A clank...hushed voices. He raised his head, facing the tall, bronze-clad door, and waited.
          A slit in the darkness widened to painful brightness that spilled across the pavement and lapped at his feet. Movement, merely sensed, solidifying into a form and a face that came in from the sun and moved toward him, gaining solidity and substance as it approached.
          He waited.
          The voice seemed to come from the light. "Why?"
          "I do not know."
          "That is not an answer." 
          "It is the only one I can give."
          Silence, poised on a knife-edge of thought. He had the sense that if he chose to wait an eternity to answer, the listener would be there as well, waiting with a terrible patience.
          He raised his eyes, met the dark gaze upon him, and went to his knees. "You have defeated me," he said. "But grant me this credit: I never tried to fight you."
          "You considered it and took steps to do so in the teeth of my commands."
          He lowered his head. "Yes."
         "And you did not, though you had everything in place to do so. Why?"
          "I could not."
          The man moved out of the light.  "Why?"
          He could see him clearly now. "You have asked and I have answered," he said. "Why continue asking?"
          The other folded his arms. "Because I do not like the answers you give, Holiness," he said. "I want to know how we got to this place from where we were."
          He looked down at the floor, at his hands clasped on his knees. "End it, Sire," he said. "I beg you. If you ever held me in regard, end it."
      I am not Guy Gavriel Kay.  Or not just yet, but that isn't too shabby, considering it's a first draft.  We don't read and appreciate our own work nearly enough.  That is a shame, since we are writing to give enjoyment (aren't we?).  It is not wrong to enjoy your own work or at least, having created something, it is perfectly all right to read it and admit that maybe you do have a spark of ability.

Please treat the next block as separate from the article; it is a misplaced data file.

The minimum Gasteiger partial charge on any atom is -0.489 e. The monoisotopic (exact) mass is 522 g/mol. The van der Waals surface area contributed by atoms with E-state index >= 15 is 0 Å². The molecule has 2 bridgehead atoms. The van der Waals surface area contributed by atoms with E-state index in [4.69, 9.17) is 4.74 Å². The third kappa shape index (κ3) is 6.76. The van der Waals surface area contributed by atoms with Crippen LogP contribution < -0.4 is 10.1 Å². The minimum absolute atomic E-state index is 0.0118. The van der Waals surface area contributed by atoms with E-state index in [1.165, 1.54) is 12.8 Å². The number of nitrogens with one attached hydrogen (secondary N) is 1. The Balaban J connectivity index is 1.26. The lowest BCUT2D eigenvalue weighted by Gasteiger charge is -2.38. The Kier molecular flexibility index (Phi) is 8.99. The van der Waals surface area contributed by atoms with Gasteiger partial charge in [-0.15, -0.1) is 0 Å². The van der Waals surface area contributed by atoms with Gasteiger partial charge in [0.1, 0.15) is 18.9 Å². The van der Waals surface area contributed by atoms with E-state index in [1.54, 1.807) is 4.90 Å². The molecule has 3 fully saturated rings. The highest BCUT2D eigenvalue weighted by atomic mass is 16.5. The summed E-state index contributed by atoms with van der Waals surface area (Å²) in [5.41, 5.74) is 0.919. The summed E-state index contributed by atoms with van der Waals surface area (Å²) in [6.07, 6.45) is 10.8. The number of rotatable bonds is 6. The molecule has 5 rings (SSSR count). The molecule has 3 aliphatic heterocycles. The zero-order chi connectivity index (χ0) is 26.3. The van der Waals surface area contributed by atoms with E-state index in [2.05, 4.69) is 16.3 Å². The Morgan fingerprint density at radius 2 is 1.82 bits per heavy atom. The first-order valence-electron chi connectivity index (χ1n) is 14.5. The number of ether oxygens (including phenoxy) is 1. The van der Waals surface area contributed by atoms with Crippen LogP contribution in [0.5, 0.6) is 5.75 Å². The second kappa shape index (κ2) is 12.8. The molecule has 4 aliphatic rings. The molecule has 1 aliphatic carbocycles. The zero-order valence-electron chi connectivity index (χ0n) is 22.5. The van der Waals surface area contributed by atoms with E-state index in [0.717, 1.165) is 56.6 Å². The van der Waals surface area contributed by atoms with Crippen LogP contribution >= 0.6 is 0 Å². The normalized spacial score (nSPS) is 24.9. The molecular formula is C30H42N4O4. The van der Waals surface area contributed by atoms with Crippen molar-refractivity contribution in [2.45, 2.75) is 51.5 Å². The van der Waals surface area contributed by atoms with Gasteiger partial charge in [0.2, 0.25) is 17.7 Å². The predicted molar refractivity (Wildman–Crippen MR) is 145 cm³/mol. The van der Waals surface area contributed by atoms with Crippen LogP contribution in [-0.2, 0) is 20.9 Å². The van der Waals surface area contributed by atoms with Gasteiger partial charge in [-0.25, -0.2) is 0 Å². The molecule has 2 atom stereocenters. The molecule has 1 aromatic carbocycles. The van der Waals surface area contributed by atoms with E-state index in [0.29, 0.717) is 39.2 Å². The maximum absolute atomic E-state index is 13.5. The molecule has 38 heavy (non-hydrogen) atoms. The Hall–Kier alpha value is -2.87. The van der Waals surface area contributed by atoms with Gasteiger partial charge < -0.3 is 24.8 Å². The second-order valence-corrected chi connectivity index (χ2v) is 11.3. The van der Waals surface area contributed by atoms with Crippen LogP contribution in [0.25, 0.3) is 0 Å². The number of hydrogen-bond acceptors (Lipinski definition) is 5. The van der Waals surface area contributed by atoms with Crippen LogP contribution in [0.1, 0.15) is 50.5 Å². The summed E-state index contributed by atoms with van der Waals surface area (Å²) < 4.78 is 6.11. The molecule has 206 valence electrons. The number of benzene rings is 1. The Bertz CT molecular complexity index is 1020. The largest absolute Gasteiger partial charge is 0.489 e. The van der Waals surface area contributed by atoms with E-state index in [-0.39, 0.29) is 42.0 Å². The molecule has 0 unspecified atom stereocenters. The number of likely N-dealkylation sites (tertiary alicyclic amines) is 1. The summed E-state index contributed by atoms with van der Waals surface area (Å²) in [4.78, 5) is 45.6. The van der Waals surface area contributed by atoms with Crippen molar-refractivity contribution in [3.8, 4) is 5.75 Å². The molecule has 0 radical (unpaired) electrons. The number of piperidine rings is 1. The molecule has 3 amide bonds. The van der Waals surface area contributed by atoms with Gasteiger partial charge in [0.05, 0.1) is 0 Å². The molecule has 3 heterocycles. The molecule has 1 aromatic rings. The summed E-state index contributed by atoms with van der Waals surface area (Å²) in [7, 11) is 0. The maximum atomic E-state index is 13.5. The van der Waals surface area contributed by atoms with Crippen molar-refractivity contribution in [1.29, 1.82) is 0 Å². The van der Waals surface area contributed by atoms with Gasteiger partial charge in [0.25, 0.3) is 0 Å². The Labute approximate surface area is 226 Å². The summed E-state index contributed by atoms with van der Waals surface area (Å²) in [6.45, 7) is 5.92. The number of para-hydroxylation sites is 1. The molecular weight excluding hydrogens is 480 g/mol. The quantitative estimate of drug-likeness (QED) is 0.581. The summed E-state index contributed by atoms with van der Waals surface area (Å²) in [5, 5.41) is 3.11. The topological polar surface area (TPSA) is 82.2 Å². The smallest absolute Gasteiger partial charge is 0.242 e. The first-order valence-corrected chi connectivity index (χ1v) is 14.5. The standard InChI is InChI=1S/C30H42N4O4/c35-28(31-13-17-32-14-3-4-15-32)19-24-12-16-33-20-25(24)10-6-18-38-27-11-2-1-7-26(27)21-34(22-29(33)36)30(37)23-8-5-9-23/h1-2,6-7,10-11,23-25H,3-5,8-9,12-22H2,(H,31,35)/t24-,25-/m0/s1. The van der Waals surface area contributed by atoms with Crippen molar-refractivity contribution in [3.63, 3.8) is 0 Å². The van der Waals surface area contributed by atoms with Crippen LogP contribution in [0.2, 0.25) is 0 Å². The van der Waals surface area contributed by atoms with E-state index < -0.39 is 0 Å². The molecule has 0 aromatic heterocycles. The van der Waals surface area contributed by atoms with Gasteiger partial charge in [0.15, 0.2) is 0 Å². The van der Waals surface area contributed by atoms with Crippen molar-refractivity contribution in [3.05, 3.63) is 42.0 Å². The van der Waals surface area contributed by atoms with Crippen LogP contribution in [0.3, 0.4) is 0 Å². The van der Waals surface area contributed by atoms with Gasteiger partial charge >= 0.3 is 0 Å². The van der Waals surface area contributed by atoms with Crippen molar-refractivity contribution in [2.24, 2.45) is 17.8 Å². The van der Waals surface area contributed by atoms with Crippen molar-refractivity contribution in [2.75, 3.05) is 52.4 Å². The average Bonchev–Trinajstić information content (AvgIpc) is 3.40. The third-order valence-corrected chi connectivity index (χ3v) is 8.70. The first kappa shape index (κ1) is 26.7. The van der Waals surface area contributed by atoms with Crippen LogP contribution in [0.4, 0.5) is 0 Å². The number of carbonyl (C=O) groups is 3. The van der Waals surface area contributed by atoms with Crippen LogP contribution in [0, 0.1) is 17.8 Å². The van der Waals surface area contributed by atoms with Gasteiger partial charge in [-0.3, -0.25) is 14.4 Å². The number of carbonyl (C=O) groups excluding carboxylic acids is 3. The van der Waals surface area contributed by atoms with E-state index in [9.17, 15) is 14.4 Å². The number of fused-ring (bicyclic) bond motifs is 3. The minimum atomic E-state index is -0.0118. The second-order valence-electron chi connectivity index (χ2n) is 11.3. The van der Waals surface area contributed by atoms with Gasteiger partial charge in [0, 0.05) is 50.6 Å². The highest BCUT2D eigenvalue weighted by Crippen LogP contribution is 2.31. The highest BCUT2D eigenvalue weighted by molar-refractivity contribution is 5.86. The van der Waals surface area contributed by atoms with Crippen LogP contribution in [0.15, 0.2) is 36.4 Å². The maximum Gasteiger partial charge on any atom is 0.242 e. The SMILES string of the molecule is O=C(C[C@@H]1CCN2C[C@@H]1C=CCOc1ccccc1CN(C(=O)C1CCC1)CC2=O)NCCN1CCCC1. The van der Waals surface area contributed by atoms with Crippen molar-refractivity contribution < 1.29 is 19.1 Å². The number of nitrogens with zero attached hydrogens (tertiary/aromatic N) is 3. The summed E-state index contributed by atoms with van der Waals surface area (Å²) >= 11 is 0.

We're all a bit insecure in that regard, I guess.  Something to share and work on.


  1. You're write, we do all have phrases that we need to control how and when to use. Great your editor can pick up on those... makes it so much easier than trying to catch it on our own or by the myriad of reviewers and readers many have. :) Writer’s Mark

  2. Not shabby at ALL - thank you for sharing it!

    I laughed and nodded my way through this post (and I loved the "scene" with your Hero and Heroine). We all really do have ridiculous habits that just won't go away. My characters breathe a lot, too ;)

    You might not be Guy Gavriel Kay, but you're YOU, and that's pretty damn good!

  3. Oh my goodness, I drove myself CRAZY with bad writing habits this NaNo! I lost count of the number of list sentenses (i.e. description of a noun, despription of another noun, description of a third noun, period) within the first three pages! It's RIDICULOUS. And when it comes time to edit, boy oh boy will there be blue pen galore! Sentences will need to be drastically restructured, repetitive words will need to be changed, paragraphs that beat the reader over the head with their point will need to be completely re-written.

    But like you said, every now and again we surprise ourselves. I love it when I read something I wrote and think "Huh. I guess I am getting a little bit better." That's as good as sit gets!

  4. HA! Your passage... I kept alternating... This is great! that's a bit too much. This is great! Wait no, too much... It's so hard, isn't it? My characters do too much nodding and raising eyebrows, but my REAL problem is tentative languange... all of the faltering 'though,' 'a little', thought, seemed, appeared... my narrator always lacks confidence the first time out and has to get across to the reader that this is just how SHE sees it...

  5. Not too shabby at all! And your opening passage with "deplorable" grammatical tics is a hoot. [Sigh.] Good writing is a hard job!
    --December IWSG co-host

  6. Love your over-the-top example! And I think you're right--sometimes we need to give ourselves permission to enjoy our own writing!

  7. We all have words and phrases that just cling to us, no matter how hard we try to shake them.